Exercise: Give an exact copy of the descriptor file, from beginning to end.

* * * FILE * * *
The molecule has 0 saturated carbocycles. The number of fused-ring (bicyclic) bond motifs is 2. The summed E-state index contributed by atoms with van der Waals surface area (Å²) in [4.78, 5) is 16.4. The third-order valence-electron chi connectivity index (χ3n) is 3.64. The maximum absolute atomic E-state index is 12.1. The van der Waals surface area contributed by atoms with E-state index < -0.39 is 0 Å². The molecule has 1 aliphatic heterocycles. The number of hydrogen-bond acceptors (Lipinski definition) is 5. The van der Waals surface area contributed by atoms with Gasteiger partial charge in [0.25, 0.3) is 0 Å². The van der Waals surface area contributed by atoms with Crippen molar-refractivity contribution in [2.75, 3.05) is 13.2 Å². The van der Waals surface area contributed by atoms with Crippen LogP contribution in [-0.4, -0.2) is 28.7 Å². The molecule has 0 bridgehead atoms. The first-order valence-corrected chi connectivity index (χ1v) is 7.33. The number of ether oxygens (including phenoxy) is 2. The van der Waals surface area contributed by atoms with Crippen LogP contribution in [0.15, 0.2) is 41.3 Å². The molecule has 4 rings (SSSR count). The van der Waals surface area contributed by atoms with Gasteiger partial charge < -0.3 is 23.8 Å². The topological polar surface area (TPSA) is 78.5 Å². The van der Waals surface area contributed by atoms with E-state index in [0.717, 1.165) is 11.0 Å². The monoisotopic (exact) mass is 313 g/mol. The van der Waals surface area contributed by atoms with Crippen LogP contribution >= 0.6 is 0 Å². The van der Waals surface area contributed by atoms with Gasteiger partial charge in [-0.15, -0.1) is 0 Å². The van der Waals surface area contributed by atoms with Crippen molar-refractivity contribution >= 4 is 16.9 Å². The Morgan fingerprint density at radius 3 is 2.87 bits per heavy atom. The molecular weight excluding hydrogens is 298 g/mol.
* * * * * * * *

The molecule has 0 saturated carbocycles. The number of fused-ring (bicyclic) bond motifs is 2. The summed E-state index contributed by atoms with van der Waals surface area (Å²) in [4.78, 5) is 16.4. The third-order valence-electron chi connectivity index (χ3n) is 3.64. The maximum absolute atomic E-state index is 12.1. The van der Waals surface area contributed by atoms with E-state index < -0.39 is 0 Å². The molecule has 1 aliphatic heterocycles. The number of hydrogen-bond acceptors (Lipinski definition) is 5. The van der Waals surface area contributed by atoms with Gasteiger partial charge in [0.25, 0.3) is 0 Å². The van der Waals surface area contributed by atoms with Crippen molar-refractivity contribution in [2.75, 3.05) is 13.2 Å². The van der Waals surface area contributed by atoms with Crippen LogP contribution in [-0.4, -0.2) is 28.7 Å². The molecule has 0 bridgehead atoms. The first-order valence-corrected chi connectivity index (χ1v) is 7.33. The number of ether oxygens (including phenoxy) is 2. The van der Waals surface area contributed by atoms with Crippen LogP contribution in [0.15, 0.2) is 41.3 Å². The molecule has 4 rings (SSSR count). The van der Waals surface area contributed by atoms with Gasteiger partial charge < -0.3 is 23.8 Å². The topological polar surface area (TPSA) is 78.5 Å². The van der Waals surface area contributed by atoms with E-state index in [0.717, 1.165) is 11.0 Å². The monoisotopic (exact) mass is 313 g/mol. The van der Waals surface area contributed by atoms with Crippen LogP contribution >= 0.6 is 0 Å². The van der Waals surface area contributed by atoms with Gasteiger partial charge in [-0.15, -0.1) is 0 Å². The van der Waals surface area contributed by atoms with Crippen molar-refractivity contribution >= 4 is 16.9 Å². The Morgan fingerprint density at radius 3 is 2.87 bits per heavy atom. The molecular weight excluding hydrogens is 298 g/mol.